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Nanoporous and Nanostructured Materials for Medical Applications

Periodic Reporting for period 1 - NanoMed (Nanoporous and Nanostructured Materials for Medical Applications)

Reporting period: 2017-01-01 to 2018-12-31

This project aims to develop novel nanostructured adsorbents for the treatment of very serious health conditions associated with acute and chronic exposure to external radiation and uptake of heavy metal and radiation as a consequence of accidental, occupational and deliberate activities and events. or
Exposure to radiation and uptake of heavy metals decreases the quality of life in humans. Taking into account that this is a worldwide problem, it is urgent to mitigate it through the development of a novel, low cost and efficient technology able to adsorb and remove these toxic species, or those created through side reactions, from the human body. This is specially important for countries such as Ukraine and Kazakhstan (large areas in the Chernobyl zone and around the Semipalatinsk nuclear test site) that contain important radioactive contamination.
Overall, the objectives of the project are:

Ø Synthesis and design of nanostructured carbonic sorbents with controlled chemical reactivity, particle size and porosity;
Ø Use of nanostructured materials as powerful and safe adsorbents to remove target substances for enterosorbent application
Ø Combining different materials and substances in a composite or hybrid system creating an unusual synergy of useful physicochemical and biochemical properties that cannot be achieved in a single- component material
Ø Cross-fertilisation between different technologies used to manufacture materials with the same or similar chemical composition (for example, different methods of synthesis of porous gels/cryogels, activated carbon materials, inorganic minerals), bioactive additives, etc.
During the first year of the project, NanoMed consortium has been working in the developement of nanoporous solids combining a highly developed porous structure (mainly microporous structure) and controlled surface chemistry. The main goal was to design a 3D system constituted by channels and/or cavities able to adsorb a large quantity of heavy metals and toxins. The initial work has been concentrated in the design and development of individual compounds. For this purpose, the project has focussed in three main materials: activated carbons, zeolites and metal-organic frameworks (MOFs). In the specific case of activated carbons, a wide variety of precursors have been evaluated (from petroleum residues, polymeric precursors, rice husk, biomass, etc.). In addition, different synthesis routes have been evaluated (physical and chemical activation). The obtained materials exhibit a range of BET surface area with values up to 2500 m2/g. Furthermore, the surface chemistry in these materials has been modified through the application of post-synthesis methods (e.g. oxidation with inorganic acids). In the specific case of zeolites, natural systems have been preferentially evaluated. These systems have been modified through the incorporation of transition metal species to improve the adsorption performance towards radioactive species. In addition, magnetic nanoparticles have been incorporated in the zeolite so that the final composite can be driven into the organism to the target place with a magnet.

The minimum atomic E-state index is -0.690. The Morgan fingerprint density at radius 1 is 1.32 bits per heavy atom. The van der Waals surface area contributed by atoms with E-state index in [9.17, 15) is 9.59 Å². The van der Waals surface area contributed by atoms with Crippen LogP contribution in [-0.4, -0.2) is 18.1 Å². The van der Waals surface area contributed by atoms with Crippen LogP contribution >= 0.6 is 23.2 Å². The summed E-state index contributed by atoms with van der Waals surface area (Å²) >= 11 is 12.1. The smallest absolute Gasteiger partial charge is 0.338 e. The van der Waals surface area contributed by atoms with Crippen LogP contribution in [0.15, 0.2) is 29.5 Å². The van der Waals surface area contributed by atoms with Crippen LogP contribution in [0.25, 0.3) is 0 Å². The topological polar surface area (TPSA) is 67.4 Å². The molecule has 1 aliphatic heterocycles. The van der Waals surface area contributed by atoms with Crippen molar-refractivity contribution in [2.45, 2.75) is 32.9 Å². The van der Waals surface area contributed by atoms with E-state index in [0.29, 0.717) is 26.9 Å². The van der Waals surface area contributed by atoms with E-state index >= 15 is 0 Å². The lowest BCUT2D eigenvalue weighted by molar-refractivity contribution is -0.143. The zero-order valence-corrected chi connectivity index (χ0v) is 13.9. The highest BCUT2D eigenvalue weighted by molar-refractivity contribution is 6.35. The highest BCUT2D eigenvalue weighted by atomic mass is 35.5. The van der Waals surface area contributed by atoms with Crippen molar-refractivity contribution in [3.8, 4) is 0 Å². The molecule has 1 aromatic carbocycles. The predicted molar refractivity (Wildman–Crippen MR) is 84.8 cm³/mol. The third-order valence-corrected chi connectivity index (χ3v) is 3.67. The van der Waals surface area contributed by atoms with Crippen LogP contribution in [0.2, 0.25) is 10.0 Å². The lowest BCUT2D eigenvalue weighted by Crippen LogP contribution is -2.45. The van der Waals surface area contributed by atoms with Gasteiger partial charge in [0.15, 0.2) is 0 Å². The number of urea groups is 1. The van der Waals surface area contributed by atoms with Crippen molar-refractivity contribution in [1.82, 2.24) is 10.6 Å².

Some of these systems have been evaluated in the adsorption of anti-inflamatory molecules and toxins with a very good adsorption performance. Last but not least, cytotoxicity tests provided very promising results for the majority of the sorbents evaluated.
At this point it is important to highlight that this research has been published in high-impact factor international journals.
The expertise of the consortium in this multidisciplinary study has been really important to achieve nanoporous solids (activated carbons, zeolites, and MOFs) combining a widely developed porous structure and surface chemistry, an excellent adsorption performance and a good biocompatibility. Some of these materials are above the actual values reported in the literature in terms of BET surface area and adsorption capacity. Although each of these materials exhibit a promising performance, each of them fails under certain experimental conditions (for instance, for multicomponent systems). The main goal of the project at this moment is to evaluate the preparation of composites so that the combination of 2 or more of these components (including also the incorporation of pectins as an additive) can give rise to a larger efficiency towards different targets (toxins, heavy metals. specific drugs, etc.) and under different experimental conditions. These composites will be a step stone in the design and development of a novel technology to threat the side effects after accute radiation and heavy metal exposure/uptake. The development of these composites and their high efficiency will be extremely important to mitigate the problems and side effects in humans associated to radiation exposure in contaminated environments.
SEM image of activated carbon produced from rice husk
Single crystal of MOF growing in the 3D network of a carbon material